Patients who received kidney transplants and those patients who are on dialysis have 2.5 times increased risk of dying due to cancer than individuals without kidney failure, finds a population-based study. The tumors present in the individuals before dialysis are the main drivers for cancer in dialysis patients. But, for kidney transplant recipients, cancers that arise after the transplantation procedure are the main perpetrators for cancer death in them.
A new study indicates that individuals with kidney failure, such as those undergoing dialysis and those who have received kidney transplants, experience higher risks of dying from cancer than people in the general population. The Journal of the American Society of Nephrology
(JASN) findings point to the need for additional research to clarify the mechanisms involved in the development of cancer in kidney failure patients, and to improve cancer care in this at-risk population.
‘Kidney transplanted patients are on long-term immunosuppressive drugs which could lead them to develop cancers relating to immune deficiency and viral infection.’
Individuals with kidney failure who are on dialysis or who receive kidney transplants face an elevated risk for developing cancer; however, few studies have assessed the death rates due to cancer in these patients. To investigate, Eric Au, MBBS (University of Sydney) and his colleagues compared the rates of cancer-related mortality in dialysis patients and kidney transplant recipients with rates in the general population.
The team examined information on Australian patients--52,936 who initiated dialysis and 16,820 who received kidney transplants from 1980 through 2014--and age- and sex-matched controls in the general population. Among the major findings:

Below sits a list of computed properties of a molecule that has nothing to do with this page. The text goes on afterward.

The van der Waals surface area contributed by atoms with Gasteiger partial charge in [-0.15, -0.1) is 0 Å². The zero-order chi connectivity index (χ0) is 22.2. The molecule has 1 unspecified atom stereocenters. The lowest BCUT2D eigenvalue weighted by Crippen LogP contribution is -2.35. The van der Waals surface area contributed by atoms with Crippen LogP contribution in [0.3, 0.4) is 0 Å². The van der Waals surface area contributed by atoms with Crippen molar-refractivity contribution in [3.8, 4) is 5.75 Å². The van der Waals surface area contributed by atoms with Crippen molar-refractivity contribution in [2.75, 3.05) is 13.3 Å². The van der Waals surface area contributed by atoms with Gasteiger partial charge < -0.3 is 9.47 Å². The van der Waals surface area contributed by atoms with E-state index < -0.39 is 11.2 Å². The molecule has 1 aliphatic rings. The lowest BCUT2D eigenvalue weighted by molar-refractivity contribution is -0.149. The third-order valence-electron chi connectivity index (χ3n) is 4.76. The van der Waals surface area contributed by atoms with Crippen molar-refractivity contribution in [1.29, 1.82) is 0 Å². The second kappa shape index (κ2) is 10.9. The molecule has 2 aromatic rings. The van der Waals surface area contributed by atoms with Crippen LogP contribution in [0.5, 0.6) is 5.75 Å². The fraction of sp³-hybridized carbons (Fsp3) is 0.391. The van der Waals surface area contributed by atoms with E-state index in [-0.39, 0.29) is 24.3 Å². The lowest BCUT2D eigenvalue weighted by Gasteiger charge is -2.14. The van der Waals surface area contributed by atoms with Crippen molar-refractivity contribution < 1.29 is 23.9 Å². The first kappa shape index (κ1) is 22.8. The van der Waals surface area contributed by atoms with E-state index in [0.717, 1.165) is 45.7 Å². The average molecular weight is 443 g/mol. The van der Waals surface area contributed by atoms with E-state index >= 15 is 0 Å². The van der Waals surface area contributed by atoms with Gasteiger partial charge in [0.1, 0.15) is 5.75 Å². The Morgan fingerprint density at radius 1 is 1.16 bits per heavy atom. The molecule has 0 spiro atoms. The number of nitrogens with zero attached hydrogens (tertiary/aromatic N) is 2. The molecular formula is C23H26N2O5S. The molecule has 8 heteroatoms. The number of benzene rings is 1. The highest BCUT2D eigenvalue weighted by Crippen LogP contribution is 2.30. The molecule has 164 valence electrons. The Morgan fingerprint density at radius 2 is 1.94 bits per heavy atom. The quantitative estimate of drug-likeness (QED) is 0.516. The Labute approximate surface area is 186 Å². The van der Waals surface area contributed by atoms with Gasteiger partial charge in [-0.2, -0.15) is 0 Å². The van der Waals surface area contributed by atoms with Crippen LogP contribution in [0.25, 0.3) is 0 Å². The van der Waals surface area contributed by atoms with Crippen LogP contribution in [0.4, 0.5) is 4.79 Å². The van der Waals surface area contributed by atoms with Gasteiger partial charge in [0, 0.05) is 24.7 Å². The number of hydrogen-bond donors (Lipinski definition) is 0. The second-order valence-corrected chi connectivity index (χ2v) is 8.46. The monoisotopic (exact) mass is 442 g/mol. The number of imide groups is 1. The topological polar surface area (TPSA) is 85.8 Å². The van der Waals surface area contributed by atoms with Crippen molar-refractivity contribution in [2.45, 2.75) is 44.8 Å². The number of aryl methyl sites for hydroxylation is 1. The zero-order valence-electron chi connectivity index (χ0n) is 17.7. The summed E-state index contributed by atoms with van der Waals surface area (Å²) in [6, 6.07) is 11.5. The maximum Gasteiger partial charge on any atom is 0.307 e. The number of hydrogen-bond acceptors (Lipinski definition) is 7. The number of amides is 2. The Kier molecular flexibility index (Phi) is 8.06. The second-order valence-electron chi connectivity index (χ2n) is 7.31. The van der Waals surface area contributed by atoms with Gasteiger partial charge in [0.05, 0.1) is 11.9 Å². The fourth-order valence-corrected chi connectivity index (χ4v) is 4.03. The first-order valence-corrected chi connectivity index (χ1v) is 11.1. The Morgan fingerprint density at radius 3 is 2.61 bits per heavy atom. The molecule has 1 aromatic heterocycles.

• Over 10 years, mortality rates from cancer were 6.1% and 4.5% in dialysis and transplant patients, respectively. Both patients on dialysis and those who received transplants experienced over 2.5-times higher risks of cancer death than age- and sex-matched individuals in the general population (2.6-times higher for dialysis patients and 2.7-times higher for transplant recipients).
• Women and younger patients experienced especially high risks compared with the general population.
• In dialysis patients, the main driver for cancer death was from cancers that were present prior to starting dialysis.
• In transplant patients, cancer deaths were mainly driven by cancers that arose after transplantation, particularly cancers relating to immune deficiency and viral infection. This may relate to the long-term immunosuppressive drugs that patients are required to take after receiving an organ transplant.
"Results from this study will assist clinicians and researchers in understanding the patterns of cancer-related mortality in dialysis and transplant patients," said Dr. Au. "Further research may help us understand which patients are particularly at risk of cancer and the reasons why they have higher chances of dying from cancer."